HERB & JAMAAL: Eula celebrates her birthday on Monday, then spends the next few days researching her family tree. "If I wanted to search for my lost relatives . . . " Herb says Wednesday, " . . . I'd win the lottery." Thursday, Stephen Bentley uses the genealogical project as an excuse to break out some Maya Angelou as the text. "Your ancestors took the lash . . . the branding iron . . . the humiliation and oppression . . . because one day they believed you would come along to flesh out the dream." Hey, speaking of unpaid labor, you didn't happen to cut Ms. Angelou a royalty check, didja?

MARY WORTH: Monday, Silas Smedlap breaks out the restaurant lingo again. "Call your friend at the Bumboat, Mary! . . " he says. "If he's got a 'four-top' open I might even try that abalone again!"

"Meanwhile . . . back at Charterstone . . . " Ian is continuing to argue with the loudmouthed delivery boy, whose crack last week about not letting Ian "pinch my pourboire" was so delicious it bears repeating Monday in black and white. And again on Tuesday! This time echoed by the befuddled Ian. "Gyp me out of my tip!" the lad translates. " . . . I guess American is the only language you understand!" "See here, urchin!" Ian roars. "I'm a professor at the university!" "Wonderful!" the boy says. "If I had time I'd bake a cake!" After jump-cutting to a few more days of aimless Smedlapiana, the strip returns to the argument on Sunday. "I'm the son of a diplomat!" the boy brags. ". . . I speak several languages . . . And I can outrun you any day of the week! . . . Grandpère!"

GARFIELD: Thursday, Jon is such an idiot, he calls his own answering machine so he has a message. Sunday, Garfield uses an elaborate array of mirrors to steal sunlight from the napping Odie.

FAMILY CIRCUS: Friday, Jeffy and Dolly are such idiots, they can't tell the difference between "cloves" and "clothes." All part of Mommy's strategy to get the kids in the oven. Sunday, the kids pig out on Easter candy.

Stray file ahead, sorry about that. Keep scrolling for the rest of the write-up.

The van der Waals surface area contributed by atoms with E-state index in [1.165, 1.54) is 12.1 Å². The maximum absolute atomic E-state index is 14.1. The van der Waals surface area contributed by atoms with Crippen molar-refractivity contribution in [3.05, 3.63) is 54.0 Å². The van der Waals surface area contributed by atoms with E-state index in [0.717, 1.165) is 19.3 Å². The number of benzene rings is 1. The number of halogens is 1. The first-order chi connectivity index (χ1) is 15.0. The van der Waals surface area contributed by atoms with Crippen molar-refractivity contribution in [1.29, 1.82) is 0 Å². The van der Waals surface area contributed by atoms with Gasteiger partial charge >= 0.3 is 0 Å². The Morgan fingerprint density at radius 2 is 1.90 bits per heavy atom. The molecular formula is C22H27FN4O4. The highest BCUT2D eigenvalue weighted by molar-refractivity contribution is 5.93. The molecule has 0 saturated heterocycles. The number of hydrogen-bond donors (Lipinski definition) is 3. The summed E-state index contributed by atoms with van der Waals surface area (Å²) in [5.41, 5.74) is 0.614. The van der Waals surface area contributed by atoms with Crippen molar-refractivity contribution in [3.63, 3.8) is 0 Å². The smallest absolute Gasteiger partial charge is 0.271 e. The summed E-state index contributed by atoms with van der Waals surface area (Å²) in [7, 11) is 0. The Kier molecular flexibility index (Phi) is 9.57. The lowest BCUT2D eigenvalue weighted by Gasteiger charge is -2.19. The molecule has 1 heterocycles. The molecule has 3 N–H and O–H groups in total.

CATHY: Sunday, Cathy pigs out on Easter candy.

CURTIS: Sunday, in a Very Special Curtis, our hero fills a couple of plates at the church supper and takes them to the white people living in a cardboard box near the church.

MARMADUKE: Thursday, the kids mace Marmaduke. OK, the kids wet the fucker down with "perfume."

THE PHANTOM: The Ghost Who Smirks in Triumph returns the crew of the secret experimental plane to Bangalla. "Next . . . epilog."

Sunday, the jungle drums go "BOM BOM BOOM BOOM BOM BOM BOOM BO--" as the Purple Man plots a preemptive strike in his jungle edition of the War on Terror.

IN THEIR OWN WORDS: Dean Kamen. Yeah, the Segway. That was great.

B.C.: Tuesday one of the school-aged everyants wins a Buns Contest. "It's homemaking class, Ma!" she shouts, to defuse her parent's outrage. Before Christ Bun Contest = Barely Comedic. Wednesday, "The Book of Phrases" explains that "The check is in the mail" refers to "A mail-order bride from Czechoslovakia." Why does The Book of Phrases print the punchline first? Is "Czechoslovakia" a deliberately out-of-date reference, to establish the prehistoric setting? Why not do the real joke, about two European explorers being dined on by a polar-bear couple, in which the Czech is in the male?

NON SEQUITUR: Thursday, Danae sings "Nobody knows da boobies I've seen." Why? Dear readers, this is where We Read the Comics So You Don't Have To.

GASOLINE ALLEY: Wednesday, Skeezix tries to penetrate the thought processes behind Uncle Walt's angel visions, by pointing out the similarities between Wyston the trumpet-playing angel and the real-life Wynton Marsalis. So these would really be the thought processes behind Jim Scancarelli's creation of the guardian-angel story line. Oy vey. Thanks for sharing, Jim.

MARK TRAIL: "I hope I have my camera if a bear shows up!" Rusty says Tuesday. Yeah Rusty, you said that like two fucking weeks ago. Are we going around in circles in the woods or something? Thursday and Friday, under cover of darkness, Joe Cobb finds the film Rusty shot of him. He takes it to the river and prepares to throw it in, holding an identical pose from Friday's last frame to Saturday's first one. That extra delay is all the time Trail needs to run him down and yank the film from his hands.

Sunday's featured natural phenomenon: the brood patch, the bare patch of skin that birds use to incubate their eggs. Eggs! Jack Elrod has his Easter on the Q.T.

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This One Is Not a Sweetheart (2/11/2004)
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Dec. 22-28, 2003